State of Beitbridge Border Post Emblematic of Lack of Political Will to Tackle South Africa’s Porous Borders

The dysfunctional state of the Beitbridge Border Post between South Africa and Zimbabwe, where the Border Management Authority (BMA) was hastily launched without receiving adequate funding or the transfer of relevant personnel, is emblematic of the lack of political will to tackle porous borders in South Africa.

This morning when I visited the Beitbridge Border Post alongside ActionSA Limpopo Premier Candidate, Kgoshi Letsiri Phaahla, I saw first-hand the dysfunctional state of the facility which – despite having recently been upgraded – is still plagued by inefficiencies and corruption allegations. Only a few meters from the border post, there are gaping holes in border fencing which easily allows people to cross the border illegally, and for goods and drugs to be smuggled into our communities.

The visit to the border post reaffirmed to me again that the current ruling party does not have the political will to address South Africa’s porous borders, and instead allows its continued decay as the country slips into lawlessness. It is the poorest South Africans who are the biggest casualties of our country’s porous borders as it is in their communities where counterfeit goods which cause disease and drugs are sold first when they enter the country. ActionSA, a pro-poor political party committed to the rule of law, will not allow this continued slide towards lawlessness.

ActionSA has repeatedly asserted that the problem with South Africa’s immigration regime does not lie with the country’s laws but with the application of those laws by state agencies and the failure to secure our borders. Political will is necessary to turn the situation around, but nearly impossible when the ruling party continually undermines South African law. Launching new entities such as the BMA will therefore do little to address the issue unless the rule of law is implemented.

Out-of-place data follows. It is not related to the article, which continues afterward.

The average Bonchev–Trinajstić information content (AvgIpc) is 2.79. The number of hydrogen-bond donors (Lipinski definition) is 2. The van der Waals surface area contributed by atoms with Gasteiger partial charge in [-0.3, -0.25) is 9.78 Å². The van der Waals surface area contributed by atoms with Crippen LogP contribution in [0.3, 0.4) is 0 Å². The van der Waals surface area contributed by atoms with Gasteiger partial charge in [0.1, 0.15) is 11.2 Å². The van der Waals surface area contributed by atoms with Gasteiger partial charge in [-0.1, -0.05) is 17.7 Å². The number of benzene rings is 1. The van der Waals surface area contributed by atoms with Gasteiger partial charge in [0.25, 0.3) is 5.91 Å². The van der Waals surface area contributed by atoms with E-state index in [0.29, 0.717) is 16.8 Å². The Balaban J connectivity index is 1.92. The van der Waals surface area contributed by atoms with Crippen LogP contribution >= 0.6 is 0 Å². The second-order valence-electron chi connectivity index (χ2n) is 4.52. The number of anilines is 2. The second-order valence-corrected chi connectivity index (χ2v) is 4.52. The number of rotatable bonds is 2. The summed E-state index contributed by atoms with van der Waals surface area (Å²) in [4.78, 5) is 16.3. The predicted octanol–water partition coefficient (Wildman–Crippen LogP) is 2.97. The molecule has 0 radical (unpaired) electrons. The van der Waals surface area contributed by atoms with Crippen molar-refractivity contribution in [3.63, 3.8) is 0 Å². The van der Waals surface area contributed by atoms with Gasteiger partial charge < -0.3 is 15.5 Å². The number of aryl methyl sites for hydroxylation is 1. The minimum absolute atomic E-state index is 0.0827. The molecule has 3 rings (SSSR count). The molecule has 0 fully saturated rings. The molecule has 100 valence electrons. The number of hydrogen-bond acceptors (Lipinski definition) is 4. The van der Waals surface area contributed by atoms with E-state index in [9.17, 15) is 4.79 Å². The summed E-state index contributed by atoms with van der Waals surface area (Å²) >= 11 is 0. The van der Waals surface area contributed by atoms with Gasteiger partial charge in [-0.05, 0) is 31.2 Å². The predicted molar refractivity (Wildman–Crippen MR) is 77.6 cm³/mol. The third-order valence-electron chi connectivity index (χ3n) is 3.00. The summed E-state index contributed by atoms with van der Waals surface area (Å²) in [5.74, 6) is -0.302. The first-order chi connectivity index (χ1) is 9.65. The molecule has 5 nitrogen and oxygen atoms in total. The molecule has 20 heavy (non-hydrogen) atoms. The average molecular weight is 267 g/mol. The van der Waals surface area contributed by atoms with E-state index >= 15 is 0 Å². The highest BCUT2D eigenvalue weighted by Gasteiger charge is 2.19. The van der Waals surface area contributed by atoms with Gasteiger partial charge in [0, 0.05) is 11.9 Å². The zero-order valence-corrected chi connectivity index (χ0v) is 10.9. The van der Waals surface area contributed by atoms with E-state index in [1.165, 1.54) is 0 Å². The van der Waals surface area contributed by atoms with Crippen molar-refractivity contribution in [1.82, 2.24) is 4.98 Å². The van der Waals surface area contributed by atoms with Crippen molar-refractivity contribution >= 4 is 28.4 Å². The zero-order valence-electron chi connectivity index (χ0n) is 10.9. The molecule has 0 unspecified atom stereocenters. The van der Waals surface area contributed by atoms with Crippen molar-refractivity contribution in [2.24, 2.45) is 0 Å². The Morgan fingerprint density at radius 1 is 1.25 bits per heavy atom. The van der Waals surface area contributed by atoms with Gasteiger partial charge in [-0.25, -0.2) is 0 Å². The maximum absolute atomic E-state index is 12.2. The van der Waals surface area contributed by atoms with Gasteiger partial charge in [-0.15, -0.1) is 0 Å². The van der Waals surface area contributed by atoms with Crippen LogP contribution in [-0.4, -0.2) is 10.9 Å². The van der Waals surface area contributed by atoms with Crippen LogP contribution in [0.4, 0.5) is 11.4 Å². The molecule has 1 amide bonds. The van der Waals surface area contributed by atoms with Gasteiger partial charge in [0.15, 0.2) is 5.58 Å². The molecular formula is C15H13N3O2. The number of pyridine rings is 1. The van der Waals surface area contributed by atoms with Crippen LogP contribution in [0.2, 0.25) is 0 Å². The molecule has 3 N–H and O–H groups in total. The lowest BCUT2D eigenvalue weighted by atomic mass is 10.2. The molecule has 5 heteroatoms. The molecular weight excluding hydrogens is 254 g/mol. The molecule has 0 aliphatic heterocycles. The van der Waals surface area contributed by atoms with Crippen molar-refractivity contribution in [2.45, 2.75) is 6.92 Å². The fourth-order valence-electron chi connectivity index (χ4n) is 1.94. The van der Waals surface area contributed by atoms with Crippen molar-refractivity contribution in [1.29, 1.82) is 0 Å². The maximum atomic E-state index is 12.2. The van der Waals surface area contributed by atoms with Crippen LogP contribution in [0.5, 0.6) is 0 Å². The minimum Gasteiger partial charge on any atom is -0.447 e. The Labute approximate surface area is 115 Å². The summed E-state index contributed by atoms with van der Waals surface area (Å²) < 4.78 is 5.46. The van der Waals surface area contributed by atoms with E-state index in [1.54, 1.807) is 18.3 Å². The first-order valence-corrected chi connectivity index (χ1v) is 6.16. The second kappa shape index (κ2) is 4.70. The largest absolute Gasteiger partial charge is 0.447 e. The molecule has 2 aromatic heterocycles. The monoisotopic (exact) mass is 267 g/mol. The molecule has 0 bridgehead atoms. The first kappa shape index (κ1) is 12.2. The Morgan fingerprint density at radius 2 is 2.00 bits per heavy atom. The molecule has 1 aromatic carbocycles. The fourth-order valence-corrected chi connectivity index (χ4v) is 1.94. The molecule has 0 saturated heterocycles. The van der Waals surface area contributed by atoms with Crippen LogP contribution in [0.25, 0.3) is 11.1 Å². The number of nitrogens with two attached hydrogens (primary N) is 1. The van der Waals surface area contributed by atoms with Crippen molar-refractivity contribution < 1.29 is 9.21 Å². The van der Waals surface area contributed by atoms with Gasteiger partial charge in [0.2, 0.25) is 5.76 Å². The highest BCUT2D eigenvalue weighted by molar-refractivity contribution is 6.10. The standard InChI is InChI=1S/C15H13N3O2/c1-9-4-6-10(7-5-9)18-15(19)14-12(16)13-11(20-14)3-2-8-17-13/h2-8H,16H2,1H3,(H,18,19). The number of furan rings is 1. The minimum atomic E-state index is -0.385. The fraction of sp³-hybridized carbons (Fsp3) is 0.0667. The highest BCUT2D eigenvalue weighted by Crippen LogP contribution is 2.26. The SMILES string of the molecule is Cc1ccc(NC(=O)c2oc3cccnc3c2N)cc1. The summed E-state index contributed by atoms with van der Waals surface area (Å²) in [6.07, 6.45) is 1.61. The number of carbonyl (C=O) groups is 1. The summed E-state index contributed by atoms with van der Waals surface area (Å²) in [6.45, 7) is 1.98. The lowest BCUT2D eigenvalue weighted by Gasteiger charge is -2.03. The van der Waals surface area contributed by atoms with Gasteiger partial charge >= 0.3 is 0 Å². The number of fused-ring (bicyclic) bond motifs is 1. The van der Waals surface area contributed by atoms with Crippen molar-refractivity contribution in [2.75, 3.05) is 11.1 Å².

At our inaugural policy conference in September, hundreds of delegates adopted a border control policy which embraces legal immigration for economic growth and prosperity, but when people come to the country they should come here legally and adhere to our laws and procedures.

Vast reforms at the DHA should be undertaken to streamline the process of obtaining visas and work permits for those wishing to enter South Africa legally, while clamping down on corruption and the issuing of fraudulent documentation.

ActionSA believes that instead of rushing to launch new entities to deal with ongoing problems, the government should capacitate existing entities, train personnel and ensure that all spheres of government, from immigration officials to police officers, implement the law without fear and favour. Politicians cannot be exempt.

We simply cannot allow our communities to further wall subject to this rise of lawlessness, and ActionSA will therefore work tirelessly to expose the continued decay in South Africa’s border operations, and present solutions on how we can fix these border posts to help bring the country on a path to prosperity.